Friday, November 15, 2013

Nigerian Artist, Grandson Andrew, Pending Honduran Elections, Iran Nuclear Talks, Sen. Graham, Obamacare, Atheist “Churches,” Books

Photos are of Evaristus or “Eva” (pronounced Eh-vah), the visiting Nigerian artist, and his fabric-based works, November roses and berries, and my grandson Andrew, named for his late Uncle, whose father is my son Jonathan, now an 11-year-old football star in Texas. I’m also including a photo that was lost, but miraculously just found again, of my bath time in 1940, in Central America, when I was 2 ½, included in my upcoming book, title mentioned below. The child standing next to me is my younger brother, then only a little more than a year old. (It looks like that photo came out very small, but I’d better not fool with it.)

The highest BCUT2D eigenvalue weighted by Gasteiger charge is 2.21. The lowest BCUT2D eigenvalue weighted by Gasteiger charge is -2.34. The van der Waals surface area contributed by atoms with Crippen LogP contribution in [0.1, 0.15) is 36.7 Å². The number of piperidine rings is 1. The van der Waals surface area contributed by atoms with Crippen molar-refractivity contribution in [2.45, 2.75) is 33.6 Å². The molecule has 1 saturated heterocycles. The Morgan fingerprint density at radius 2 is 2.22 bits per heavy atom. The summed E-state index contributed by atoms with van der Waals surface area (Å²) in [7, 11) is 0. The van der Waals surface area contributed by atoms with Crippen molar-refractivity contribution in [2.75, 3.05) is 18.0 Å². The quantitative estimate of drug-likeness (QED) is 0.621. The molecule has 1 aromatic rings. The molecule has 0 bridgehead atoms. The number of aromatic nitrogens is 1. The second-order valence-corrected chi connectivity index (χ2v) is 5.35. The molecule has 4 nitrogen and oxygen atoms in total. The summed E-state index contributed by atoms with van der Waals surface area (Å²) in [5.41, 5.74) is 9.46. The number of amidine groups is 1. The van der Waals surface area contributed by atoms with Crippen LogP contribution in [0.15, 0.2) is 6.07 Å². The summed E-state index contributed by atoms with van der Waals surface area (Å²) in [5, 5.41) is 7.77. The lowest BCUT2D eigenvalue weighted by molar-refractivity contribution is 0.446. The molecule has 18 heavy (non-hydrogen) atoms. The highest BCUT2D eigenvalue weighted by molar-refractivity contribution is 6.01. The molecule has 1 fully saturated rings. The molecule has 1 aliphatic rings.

Evaristus, my artist visitor from Nigeria, just left, looking forward to returning to his wife, four kids, and teaching job there. On his last Sunday, he told me for the first time that he wanted to go to church and that he is Catholic. Most of my other African visitors have been fundamentalist Protestants or non-affiliated, so I was surprised and sorry that he had not spoken up sooner. I took him with me to Communitas, the little storefront Catholic community I belong to. Only about 20 people were there that day, but they received him warmly and he even spoke up at various junctures where responses were solicited from those gathered, i.e. in answer to the question: “What are you thankful for,” he spoke up, “For all of the wonderful people I’ve met while in this country, including all of you here.” As for the bloodshed between Christians and Muslims in Nigeria, he insisted that Muslims have mostly attacked Christians, not vice versa. This was his first visit to the US and he was only here for 2 months, so his adaptation had to take place quickly. Using the metro, confronting the government shutdown, and just getting used to US currency, especially coins, were all challenges. Halloween kids and colorful and falling leaves were surprises. Hardest for him was adjusting to colder weather (by mid-November, we had not yet had freezing temperatures, so he hadn’t seen anything yet!), requiring him to buy a sweater and a vest, but he refused to wear socks with his sandals, saying that would be an unnecessary extravagance because he was going home soon. He is a fabric artist as well as a professor of art, so I’m going to try to post some images of his work—let’s see if I can. The other person in the photo by the cars is Sarah, another housemate and a recent college grad and an intern at Amazon Watch, an environmental and indigenous rights organization, though she’s soon starting a paid job elsewhere. Nathalia, my doctoral student from Brazil, is getting married next month, so she also will be leaving soon. I do miss most folks when they leave, but turnover is also interesting, as I never know who to expect next or when. Eva’s final message to me was: Thank you so much. You have been a wonderful person to stay with. I really enjoyed staying with you. May God keep you healthy. Farewell. Eva